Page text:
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How would you prevent the user from adding or removing lines in a TextBox? By that I mean, if I set the text in a textbox to 7 lines with some text, how can I make sure that it will always be 7 lines of text there? The user must be able to edit those lines like usual, but not remove a line entirely, and not add any new ones.

Would have to take into account both keyboard input and also things like cut and paste, etc.

Any good ideas?


Reason: I want to make a file renamer kind of like Oscar's Renamer. You give it a folder, and it loads the filenames into a textbox where you can do changes pretty much like you do in a text editor. When you are happy with your changes, you write them back. Reason for constant n lines in textbox is then of course that line n is the name of file n. Adding a new line shouldn't be allowed since you only have those files in that folder. Removing a line should also not be allowed since you would then be missing a name for a file.

Why go through the trouble of making something like this when it already exists? Well, I am curious to see if I could do it, and thought it could be a nice excercise to learn a few things along the way. Since it has some interesting problems that needs to be solved. Like this one :) There are also some features I think are lacking in that Oscar's Renamer. So... to sum up: I'm doing it to learn and to try make an even better version of it. I know fully well that I may just as well fail completely though, or just never finish it :p But that is another story. I want to learn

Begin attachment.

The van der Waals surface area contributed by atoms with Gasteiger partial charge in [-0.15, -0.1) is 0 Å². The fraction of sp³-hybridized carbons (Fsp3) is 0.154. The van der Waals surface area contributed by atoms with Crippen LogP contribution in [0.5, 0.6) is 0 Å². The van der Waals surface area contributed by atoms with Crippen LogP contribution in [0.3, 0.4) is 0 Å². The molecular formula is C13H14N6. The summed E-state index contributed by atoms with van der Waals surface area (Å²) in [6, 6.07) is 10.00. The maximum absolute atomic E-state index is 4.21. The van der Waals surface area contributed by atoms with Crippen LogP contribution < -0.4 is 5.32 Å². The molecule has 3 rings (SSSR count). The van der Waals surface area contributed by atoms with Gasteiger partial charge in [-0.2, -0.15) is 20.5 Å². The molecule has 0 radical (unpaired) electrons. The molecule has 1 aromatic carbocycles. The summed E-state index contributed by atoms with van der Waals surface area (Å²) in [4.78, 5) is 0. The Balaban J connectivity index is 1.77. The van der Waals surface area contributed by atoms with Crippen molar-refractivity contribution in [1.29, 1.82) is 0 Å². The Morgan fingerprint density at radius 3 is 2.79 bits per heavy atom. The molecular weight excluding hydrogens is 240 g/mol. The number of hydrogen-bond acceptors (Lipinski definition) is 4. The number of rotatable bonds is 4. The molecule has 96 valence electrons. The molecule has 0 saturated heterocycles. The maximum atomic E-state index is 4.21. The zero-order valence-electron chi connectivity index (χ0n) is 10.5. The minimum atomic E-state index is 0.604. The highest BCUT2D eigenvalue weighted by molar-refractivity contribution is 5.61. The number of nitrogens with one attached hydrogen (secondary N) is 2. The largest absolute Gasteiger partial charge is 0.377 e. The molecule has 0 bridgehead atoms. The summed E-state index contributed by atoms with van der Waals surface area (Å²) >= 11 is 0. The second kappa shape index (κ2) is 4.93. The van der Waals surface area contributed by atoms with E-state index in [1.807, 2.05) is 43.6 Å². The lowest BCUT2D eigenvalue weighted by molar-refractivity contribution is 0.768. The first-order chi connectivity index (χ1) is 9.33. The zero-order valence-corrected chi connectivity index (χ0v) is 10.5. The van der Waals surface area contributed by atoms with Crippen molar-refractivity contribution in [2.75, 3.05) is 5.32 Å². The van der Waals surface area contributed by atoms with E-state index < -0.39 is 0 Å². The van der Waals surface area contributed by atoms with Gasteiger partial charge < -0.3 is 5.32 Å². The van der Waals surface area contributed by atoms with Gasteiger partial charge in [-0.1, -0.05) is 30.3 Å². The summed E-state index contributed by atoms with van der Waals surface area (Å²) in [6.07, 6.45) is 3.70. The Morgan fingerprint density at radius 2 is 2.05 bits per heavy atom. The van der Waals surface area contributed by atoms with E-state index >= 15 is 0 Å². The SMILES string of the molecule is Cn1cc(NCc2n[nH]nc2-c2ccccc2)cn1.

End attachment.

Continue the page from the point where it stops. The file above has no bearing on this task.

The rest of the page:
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Hei, brodern - må se å komme deg over på wpf, vet du. Da bruker du listbox med editboks i hvert item :-D – Vegar Mar 2 '09 at 19:18
    
men kan du redigere som i en textbox da? – Svish Mar 8 '09 at 14:57
up vote 1 down vote accepted

One possible way of doing this is to sub-class the Textbox control and override the winProc method. This method handles all window messages pumped to the windowed control (Textbox in your case). You could monitor the use of the backspace and delete keys and carat position and discard the key strokes that attempt to remove carriage return line feed sequences. And provide the user with an interactive alert that tells them why they cannot remove entire lines.

Doing it this way gives you complete control and is the lowest level way to see all input that is coming into your Textbox control. You can intercept certain messages and discard them, the ones that you want to allow just pass them through into the base class method. Such as if the user highlights all lines and hits the delete key. There is other event handlers that you can use to intercept keyboard input but they have some limitations, the winProc will allow you to check any message directed to the control including delete, backspace copy and paste etc, mouse clicks etc.

Sample:

public class myCustomTextBox : TextBox
{
    protected override void WndProc(ref Message m)
    {
        if (m.Msg == 770) // window paste message id
        {
            string clipBoardData = Clipboard.GetDataObject().GetData(DataFormats.Text).ToString();
            handlePasteEvent(clipBoardData);
        }
        else
        {
            base.WndProc(ref m);
        }
    }
    private void handlePasteEvent(string pasteData)
    {
        // process pasted data
    }
}
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You have the wrong interface then for the data. In this case, you should have a fixed number of textboxes, one for each line of data. This would allow the user to modify the contents of each line, but not remove a line or add a line.

Trying to make a multi-line textbox do this will be maddening at best, since you will have to determine when a new line is added/removed and then kill the change.